Ironwood Daily Globe from Ironwood, Michigan on August 5, 1965 · Page 21
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Ironwood Daily Globe from Ironwood, Michigan · Page 21

Ironwood, Michigan
Issue Date:
Thursday, August 5, 1965
Page 21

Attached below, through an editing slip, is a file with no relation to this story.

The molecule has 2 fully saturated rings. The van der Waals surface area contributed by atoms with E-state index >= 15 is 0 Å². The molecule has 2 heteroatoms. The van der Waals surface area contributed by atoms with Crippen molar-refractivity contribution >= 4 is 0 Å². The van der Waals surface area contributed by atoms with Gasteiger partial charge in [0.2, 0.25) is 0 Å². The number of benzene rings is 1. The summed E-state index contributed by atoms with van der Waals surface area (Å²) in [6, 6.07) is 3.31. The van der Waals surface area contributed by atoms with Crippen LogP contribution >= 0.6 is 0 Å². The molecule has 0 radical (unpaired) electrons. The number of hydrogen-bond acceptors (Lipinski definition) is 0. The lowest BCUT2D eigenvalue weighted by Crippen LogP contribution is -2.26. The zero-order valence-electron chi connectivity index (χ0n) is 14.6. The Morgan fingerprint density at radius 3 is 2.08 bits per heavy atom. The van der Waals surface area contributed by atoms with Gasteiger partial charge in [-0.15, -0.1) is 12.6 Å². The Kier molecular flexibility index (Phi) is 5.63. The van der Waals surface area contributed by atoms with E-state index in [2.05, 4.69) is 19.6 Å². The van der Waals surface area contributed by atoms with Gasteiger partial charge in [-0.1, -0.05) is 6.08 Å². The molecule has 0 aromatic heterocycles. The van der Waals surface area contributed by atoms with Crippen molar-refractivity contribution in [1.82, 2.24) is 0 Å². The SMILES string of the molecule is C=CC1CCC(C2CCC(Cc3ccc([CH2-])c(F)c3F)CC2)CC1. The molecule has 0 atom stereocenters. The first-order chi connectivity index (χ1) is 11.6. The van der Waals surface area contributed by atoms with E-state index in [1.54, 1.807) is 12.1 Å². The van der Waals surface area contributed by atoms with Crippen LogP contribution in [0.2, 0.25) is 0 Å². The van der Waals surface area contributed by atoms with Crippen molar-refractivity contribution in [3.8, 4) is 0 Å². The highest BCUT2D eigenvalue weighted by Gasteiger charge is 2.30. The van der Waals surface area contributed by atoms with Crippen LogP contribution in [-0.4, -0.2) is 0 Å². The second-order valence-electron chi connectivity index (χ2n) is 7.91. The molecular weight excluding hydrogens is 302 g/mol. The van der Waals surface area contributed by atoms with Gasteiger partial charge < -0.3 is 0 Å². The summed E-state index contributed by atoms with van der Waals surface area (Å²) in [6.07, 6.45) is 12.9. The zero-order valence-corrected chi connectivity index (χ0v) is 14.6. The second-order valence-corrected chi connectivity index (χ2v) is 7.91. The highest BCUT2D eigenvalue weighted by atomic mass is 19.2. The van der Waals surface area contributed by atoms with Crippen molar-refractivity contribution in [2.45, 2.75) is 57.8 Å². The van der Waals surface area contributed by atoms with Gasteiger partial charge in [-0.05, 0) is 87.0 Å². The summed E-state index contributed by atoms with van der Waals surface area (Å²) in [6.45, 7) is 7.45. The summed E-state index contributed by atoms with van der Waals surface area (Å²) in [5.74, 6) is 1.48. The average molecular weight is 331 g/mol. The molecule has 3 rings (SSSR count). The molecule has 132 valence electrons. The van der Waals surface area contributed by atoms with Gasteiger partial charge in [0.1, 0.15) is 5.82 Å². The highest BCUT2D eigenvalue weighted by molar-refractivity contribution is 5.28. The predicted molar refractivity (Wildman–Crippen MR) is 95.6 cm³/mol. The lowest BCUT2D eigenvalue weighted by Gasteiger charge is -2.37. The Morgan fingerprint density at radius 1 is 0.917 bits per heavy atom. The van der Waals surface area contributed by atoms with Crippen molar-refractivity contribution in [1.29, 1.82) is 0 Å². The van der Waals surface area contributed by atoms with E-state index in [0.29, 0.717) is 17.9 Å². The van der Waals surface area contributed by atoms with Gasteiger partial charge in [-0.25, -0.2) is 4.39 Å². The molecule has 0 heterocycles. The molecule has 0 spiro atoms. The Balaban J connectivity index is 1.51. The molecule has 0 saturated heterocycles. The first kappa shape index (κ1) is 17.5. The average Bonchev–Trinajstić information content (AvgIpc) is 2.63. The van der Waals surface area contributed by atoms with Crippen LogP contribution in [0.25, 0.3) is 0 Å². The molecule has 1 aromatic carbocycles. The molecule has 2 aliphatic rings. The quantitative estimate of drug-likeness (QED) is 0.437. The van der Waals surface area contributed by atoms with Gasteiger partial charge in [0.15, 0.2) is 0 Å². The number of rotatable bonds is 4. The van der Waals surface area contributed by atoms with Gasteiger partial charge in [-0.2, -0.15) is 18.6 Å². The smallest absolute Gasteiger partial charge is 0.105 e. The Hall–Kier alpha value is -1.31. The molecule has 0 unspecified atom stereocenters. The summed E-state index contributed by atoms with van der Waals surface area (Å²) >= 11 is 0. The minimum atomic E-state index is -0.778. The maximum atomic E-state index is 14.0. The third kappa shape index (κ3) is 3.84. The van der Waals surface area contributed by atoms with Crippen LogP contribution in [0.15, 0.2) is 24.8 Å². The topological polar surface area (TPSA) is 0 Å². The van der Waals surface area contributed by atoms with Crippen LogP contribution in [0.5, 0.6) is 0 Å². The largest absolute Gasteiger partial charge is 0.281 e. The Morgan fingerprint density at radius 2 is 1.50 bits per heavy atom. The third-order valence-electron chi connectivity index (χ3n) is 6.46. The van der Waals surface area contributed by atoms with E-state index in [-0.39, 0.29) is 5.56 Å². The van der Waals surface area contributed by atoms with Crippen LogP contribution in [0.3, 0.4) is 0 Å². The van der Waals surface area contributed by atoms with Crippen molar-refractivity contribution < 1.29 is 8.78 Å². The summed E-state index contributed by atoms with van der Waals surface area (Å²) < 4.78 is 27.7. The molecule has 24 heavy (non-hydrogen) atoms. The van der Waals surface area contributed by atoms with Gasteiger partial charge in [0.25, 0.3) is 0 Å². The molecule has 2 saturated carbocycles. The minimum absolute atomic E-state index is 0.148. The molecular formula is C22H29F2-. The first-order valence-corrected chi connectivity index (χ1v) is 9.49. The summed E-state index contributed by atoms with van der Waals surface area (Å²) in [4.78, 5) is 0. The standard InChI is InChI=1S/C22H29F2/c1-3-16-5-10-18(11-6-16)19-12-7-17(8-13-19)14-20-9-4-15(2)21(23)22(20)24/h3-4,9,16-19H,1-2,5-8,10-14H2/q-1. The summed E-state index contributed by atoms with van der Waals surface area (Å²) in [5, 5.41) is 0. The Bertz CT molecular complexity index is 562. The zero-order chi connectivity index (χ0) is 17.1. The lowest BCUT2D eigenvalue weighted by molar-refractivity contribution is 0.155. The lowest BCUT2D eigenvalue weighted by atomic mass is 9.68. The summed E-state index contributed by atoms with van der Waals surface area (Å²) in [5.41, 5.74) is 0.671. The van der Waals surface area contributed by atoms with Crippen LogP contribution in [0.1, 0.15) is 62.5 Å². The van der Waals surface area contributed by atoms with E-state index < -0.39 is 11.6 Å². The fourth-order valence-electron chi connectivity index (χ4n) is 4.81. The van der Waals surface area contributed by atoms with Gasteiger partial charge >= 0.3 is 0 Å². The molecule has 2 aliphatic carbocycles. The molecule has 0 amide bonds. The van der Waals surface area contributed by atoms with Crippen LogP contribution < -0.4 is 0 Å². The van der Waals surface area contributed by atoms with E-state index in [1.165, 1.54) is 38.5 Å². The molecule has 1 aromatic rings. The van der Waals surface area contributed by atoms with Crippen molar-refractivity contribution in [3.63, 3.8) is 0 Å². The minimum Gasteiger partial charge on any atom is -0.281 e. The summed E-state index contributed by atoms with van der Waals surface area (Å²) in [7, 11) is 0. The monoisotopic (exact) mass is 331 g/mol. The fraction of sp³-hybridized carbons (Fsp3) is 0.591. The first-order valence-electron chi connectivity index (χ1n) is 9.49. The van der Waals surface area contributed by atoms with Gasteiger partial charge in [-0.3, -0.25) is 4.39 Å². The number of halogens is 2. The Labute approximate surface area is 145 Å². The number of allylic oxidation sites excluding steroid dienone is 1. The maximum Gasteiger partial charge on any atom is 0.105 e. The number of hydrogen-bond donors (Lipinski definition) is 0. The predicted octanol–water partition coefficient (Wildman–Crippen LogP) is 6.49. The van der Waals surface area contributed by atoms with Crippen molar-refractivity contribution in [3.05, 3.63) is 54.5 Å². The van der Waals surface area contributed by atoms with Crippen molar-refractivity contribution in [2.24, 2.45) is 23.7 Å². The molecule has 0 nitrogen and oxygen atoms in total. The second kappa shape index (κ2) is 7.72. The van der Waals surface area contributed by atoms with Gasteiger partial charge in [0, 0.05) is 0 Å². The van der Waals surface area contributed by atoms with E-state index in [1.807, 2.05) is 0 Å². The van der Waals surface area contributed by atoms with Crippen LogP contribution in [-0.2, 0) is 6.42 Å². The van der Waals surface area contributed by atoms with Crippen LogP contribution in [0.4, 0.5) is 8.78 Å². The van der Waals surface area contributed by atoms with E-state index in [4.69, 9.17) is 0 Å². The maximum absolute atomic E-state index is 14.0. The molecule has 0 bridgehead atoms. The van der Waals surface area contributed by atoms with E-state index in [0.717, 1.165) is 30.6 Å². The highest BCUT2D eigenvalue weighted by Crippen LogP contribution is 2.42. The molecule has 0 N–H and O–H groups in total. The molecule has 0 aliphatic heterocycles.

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THURSDAY, AUGUST 5, 1965. IRONWOOD DAILY GLOBE, IRONWOOD, MICHIGAN nvt Quadraplegic Works 40-Hour Week in Peace Corps Office By DON CARSON WASHINGTON (AP)—"It was Just a matter of adjusting my thinking to this way of life." Thomas H. (Mickey) Countee Jr. hitched himself up in his ivlieel chair. An open folder lay on his desk in the Peace Corps office where he puts in 40 hours a week screening overseas applications. Strapped to his arm were two metal splints. One held a container to steady his pen; the other a tubular device for telephone dialing, At 25—he will be 26 on Aug. 7 — Countee has spent seven years in what he calls "this way He had completed his second year at Harvard and like many 19-year-old college boys was unwinding during the summer. He was at a Chesapeake Bay beach in Maryland when his world was shattered. He dove from a pier. His head struck the sand. The Impact crushed his spinal cord. For three months he lay in a hospital; for a year he strained with the pain that stems from a rehabilitation program. At last, he returned to his parents' home in Washington. Slow- during that first year he re- of entered the world outside the hospital. He took one college He is a wheel chair-bound course. The next year he en- quadraplegic. An accident in rolled for a full load. 1958 left his legs paralyzed; his - Countee can't pinpoint one arms partly so. He has worked full time for, the Peace Corps for the past malcy to three years, winning during that capped, time a bachelor's degree from' "°"" r Washington's American Univer- factor as helping him transfer from the world of physical nor- that of the handi- sity and financing two years at 3eorgetown University's four- year law school. Ultimately, Countee hopes to practice in New York. Seven years ago, his thoughts were far from New York and the law. 5 Area Pupils Attend NMU Science Program Five pupils from this area worker, were among the 45 high school; The brothers students from seven states who Support from the family and friends and the best medical care—these things sustained me," he said. 1 "Perhaps the greatest effect it had on me initially," he said, "was the way it affected my family. I knew the expenses would be heavy. I had one brother in prep school, and another about to start." The family consists of his brothers and parents. His father is a lawyer and high school teacher; his mother Is a social attended the eighth annual pre- college science program for outstanding students at North e r n Michigan University in Marquette this summer. Those participating from this area included Donald Pelto, John Hedin. and Charles Andrews of Ironwood and Arthur Mattspn and Noel Massie of Bessemer. did get to prep school, and one is now a junior at Stanford. The other will enter Syracuse University this fall. His status has some advantages, he said. "Just by virtue of being handicapped you develop a little more patience, a little more perseverance. "You know things won't be easy. You learn to take the rough with the smooth." The Doctor Says By W. G. BRANDSTADT, M.D. Q—My husband has gout. One doctor told him to eat no turkey or chicken, just red meat, and another said he could eat fowl but no red meat. Which one is right and what would be a good antigout dit? A—In a strict antigout diet all meat, fish and fowl is avoided, and especially such glandular cuts as kidneys, liver and sweetbreads because they increase the uric acid level in the blood The same is true to a lesser degree of such vegetables as asparagus, lentils, cauliflower, all dried beans, mushrooms and spinach. Whole wheat bread should also be avoided. This leaves eggs, shad roe, cheese, gelatin and milk as meat substitutes. White bread, soups that do not contain meat extract, fruit and all vegetables not mentioned above may be taken as desired. If your doctor is also giving your husband drugs to control his gout the diet can be liberalized and a small portion of meat may be allowed so extended by several of the young people for the assistan c e they received for attending For tune Lake Bible Camp. After the meeting, a s o c ia hour was enjoyed and lunch was served by members of Ruth Circle. The next meeting will be held Sept. 7. Esther Circle wil be in charge of the program and Dorcas Circle will serve as th hostess group. 50 EXTRA With Purchase of Wedding Gifts MICHAELS' GREEN STAMPS LINENS - GIFTS - JEWELRY 114S. Suffolk-Ph. 932-1112 Your S&H Green Stamp Redemption Center PROGRESS ON HARBOR PROJECT—TWO views of the Saxon Harbor improvement project show the progress that has been made on the project which is about half completed. The top view shows what the harbor will look like from a boat entering the newly enlarged port and the bottom view shows the scene from the land. The project includes construction of two new breakwaters outside of the present ones and removal of most of the old piers. The project is being done by the Zenith Dredge Company, Duluth. (Daily Globe Photo) Group Presents Club Session ONTONAGON — The general meeting of the' Siloa Church Women was held Tuesday evening, Aug. 3 at the church parlors with Mrs. Walter Nygard presiding. Dorcas Circle was in charge of the program, at which time Mrs. Donald Fredricks o n and her group of children of 27 at the church parlors. Mem- interdenominational churches I bers having articles to donate presented a session of the Good News Club. A group of children meet at the home of Mrs. Fredrickson each Wednesday during the church release time for elementary children. The children are taught songs and Bible stories. Mrs. Ernest Metsala assist Mrs. Fredrickson in this project. During the buiness session it was announced that Esther Circle will hold a rummage sale Aug. UNDEFEATED IN BATTLE Alexander the Great, king o Macedonia from 336 to 323 B.C. was a military genius who neve lost a battle, a far-seeing states man and a notable phllosop her Q—My doctor has prescribed olchiclne, benamid and four 0-grain sodium bicarbon ate ablets daily for my gout. Is it afe to take that much soda? A—This is excellent treatment and 40 grains of baking soda is not excessive. Would you feel better about it if he told you to ake a daily dose or 2'/2 grams? Q—In a recent column you mentioned two types of hepa- ,itis—serum and viral. S o m years ago I had what was called ,oxic hepatitis. Is this a third ,ype? A—What I said was that there were two types of viral hepatitis —serum and infectious. Other ;ypes include amebic and toxic. Toxic hepatitis may be caused by carbon tetrachloride, phosphorus, chloroform, arsenic, poisonous mushrooms, many drugs ;aken in excessive amounts and many industrial chemicals. Q—Is there itching and burn ing with hepatitis? How is hepa- iitis diagnosed? Does one have to be hospitalized for it? A—In all forms of hepatitis there is jaundice (bile in t h e tissues). The deeper the yellowing of the skin, the more intense the itching. Burning is not so common and may be due to some other cause. The diagnosis of hepatitis is based on the presence of nausea, jaundice and a swollen, tender liver. Hospitalization in the acute stage is strongly advised because during this stage strict bed rest is required. 2 Convicted \ Of Robbery GRAND RAPIDS (AP) — Wtl liam Pearson, 24, of Grand Rapids, and James Marshall, 22, of Rockford, 111., were convicted Wednesday of bank robbery in a $43,303 holdup last May 17. A jury deliberated only 33 minutes before returning a conviction to U.S. District Judge Noel P. Fox. The defendants were remanded to Kent County Jail to await sentence. Pearson and Marshall were acoused of being the shotgun wielding bandits who invaded a suburban Wyoming branch of Union Bank & Trust Co. They were arrested May 28 in New Orleans, where federal agents said most of the loot was recovered. Washington received only his actual expenses for his services as commander-in-chief during the Revolutionary war. Please send your questions and comments to Wayne G. Brandstadt, M. D., in care of this paper. While Dr. Brandstadt cannot answer individual letters he will answer letters of general interest in future columns. YESCHEK'S TOWER South on 51-47 A D FAMOUS in WISCONSIN for FINE FOOD are asked to have them at the church parlors Thursday evening, Aug. 26. Members were also reminded of the smorgasbord to be held in October and were asked to have articles for the fancy goods table. A discussion was held on the stamp project, but no definite action was taken. . Mrs. Charles Willman .- ex/ pressed thanks to the members, for serving a luncheon to the members of the Alpha Delta Chapter July 24. Thanks was al- Breathtaking Beauty in Diamond Design! A single high set diamond in a slim, sleek engagement ring, accented with a matching wedding band. EASY CREDIT TERMS DIAMOND SHOP Aurora/Suffolk St. Ironwood Ph. 932-3931 Serving Daily at Noon LUNCHEON BUFFET PRIME RIBS ,\ • STEAKS DUCK SEAFOOD LAC du FLAMBEAU '•' Reservations— Phon*" 1 588-4111 or 588-9161 Even Sherlock Holmes would say these are sofas, but they're not! .They're Kroehler Sleep* or-Lounges REG. 269.00 Contemporary T-cushion model with button Lawson back, with rich Green Nylon Cover. Sofa is 70" long. Sofa by day, sleeper by night. Now S 99 NOW AS LOW AS /—-. (The best way to tell they're not sofas is to open one up.. . which you can do with one finger. 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